James MacMillan: Visions of a November Spring

Program Note

My string quartet is the peculiar “odd man out” in my work since it is the nearest thing to an autobiographical statement. The title is an indication that the piece is a celebration of (or comment on) a newly emerging fecundity of expression which seemed to absorb me in the latter part of 1987, and which has extended itself through more recent pieces, BùsquedaInto the Ferment, and Tryst (a commission for the Scottish Chamber Orchestra). As well as marking the beginning of a particularly prolific time for me, it also marked a fusion of earlier influences and a departure on a style of writing which is both naturally and deliberately more direct and explicit.

—James MacMillan 

James MacMillan grew up in the west of Scotland, forty miles south of Glasgow. The composer describes his hometown as “a working class community where the industry was a mixture of mining, coal mining and farming. The musical culture involved lots of choral singing of one sort or another and I played in brass bands when I was young. These I remember were very important childhood excitements.” He was raised Catholic, and he remembers his experience one Sunday hearing the choir at St. Mary’s Cathedral in Edinburgh as “this heavenly music pouring out of the sanctuary during the celebration of Mass and thinking there was something transcendent, transporting about it. […] I remember thinking, if music can genuinely move the soul so that you feel that you're in the presence of something great, otherworldly, numinous, it is indeed a powerful force, and therefore its association in my mind at an early stage with something spiritual seemed entirely natural and apt.”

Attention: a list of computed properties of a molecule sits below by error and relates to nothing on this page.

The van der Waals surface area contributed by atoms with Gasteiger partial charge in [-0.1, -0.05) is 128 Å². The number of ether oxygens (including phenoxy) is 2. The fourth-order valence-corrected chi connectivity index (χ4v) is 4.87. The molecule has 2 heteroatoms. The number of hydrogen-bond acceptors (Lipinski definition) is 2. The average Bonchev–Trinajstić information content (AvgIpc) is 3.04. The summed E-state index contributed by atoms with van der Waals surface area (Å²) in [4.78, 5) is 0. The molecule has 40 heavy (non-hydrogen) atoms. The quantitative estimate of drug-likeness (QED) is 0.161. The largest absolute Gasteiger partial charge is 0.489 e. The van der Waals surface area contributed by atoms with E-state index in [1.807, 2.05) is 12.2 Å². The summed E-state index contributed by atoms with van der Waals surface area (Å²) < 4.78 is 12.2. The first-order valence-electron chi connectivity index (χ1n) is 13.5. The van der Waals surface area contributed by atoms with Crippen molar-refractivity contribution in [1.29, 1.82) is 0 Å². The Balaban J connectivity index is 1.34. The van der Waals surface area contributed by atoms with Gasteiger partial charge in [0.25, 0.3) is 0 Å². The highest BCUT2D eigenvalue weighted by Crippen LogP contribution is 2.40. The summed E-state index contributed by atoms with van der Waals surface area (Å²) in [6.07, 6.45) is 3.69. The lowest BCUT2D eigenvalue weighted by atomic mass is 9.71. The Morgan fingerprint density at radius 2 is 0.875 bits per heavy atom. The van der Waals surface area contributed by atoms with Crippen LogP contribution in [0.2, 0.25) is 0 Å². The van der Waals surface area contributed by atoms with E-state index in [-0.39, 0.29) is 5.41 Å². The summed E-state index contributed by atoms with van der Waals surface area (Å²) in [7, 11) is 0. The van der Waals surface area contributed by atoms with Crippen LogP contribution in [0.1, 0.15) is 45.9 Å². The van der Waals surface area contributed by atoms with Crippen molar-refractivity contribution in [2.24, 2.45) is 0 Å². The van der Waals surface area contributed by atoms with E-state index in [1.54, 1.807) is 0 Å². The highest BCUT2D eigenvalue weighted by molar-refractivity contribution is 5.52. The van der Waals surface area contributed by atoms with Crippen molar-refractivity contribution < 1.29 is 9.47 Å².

These religious (and inherently political) associations remain at the forefront of his professional life. His career-launching work The Confession of Isabel Gowdie for orchestra, which premiered at the BBC Proms in 1990, is a requiem for a supposed witch who was burned at the stake in post-Reformation Scotland, providing commentary on the the Scottish split from the papacy in the 16th century. The success of this work spurred further commissions, including a percussion concerto for Evelyn Glennie. The result, Veni, Veni, Emmanuel (1992) is comprised of plainchant, a coda labeled “Easter”, and a recurring heartbeat motif which, according to MacMillan, represents “the human presence of Christ.”  

In the ensuing decades, MacMillan has written prolifically for many commissions, including A Scotch Bestiary (2004) for the LA Philharmonic to commemorate the new organ at Disney Hall; a St. John’s Passion (2008), co-commissioned by the London Symphony, Royal Concertgebouw, and Boston Symphony orchestras; several operas, many concerti, and four symphonies. His Stabat Mater will premiere this October at the Barbican. MacMillan was awarded a Knighthood in 2015.

—Josh Davidoff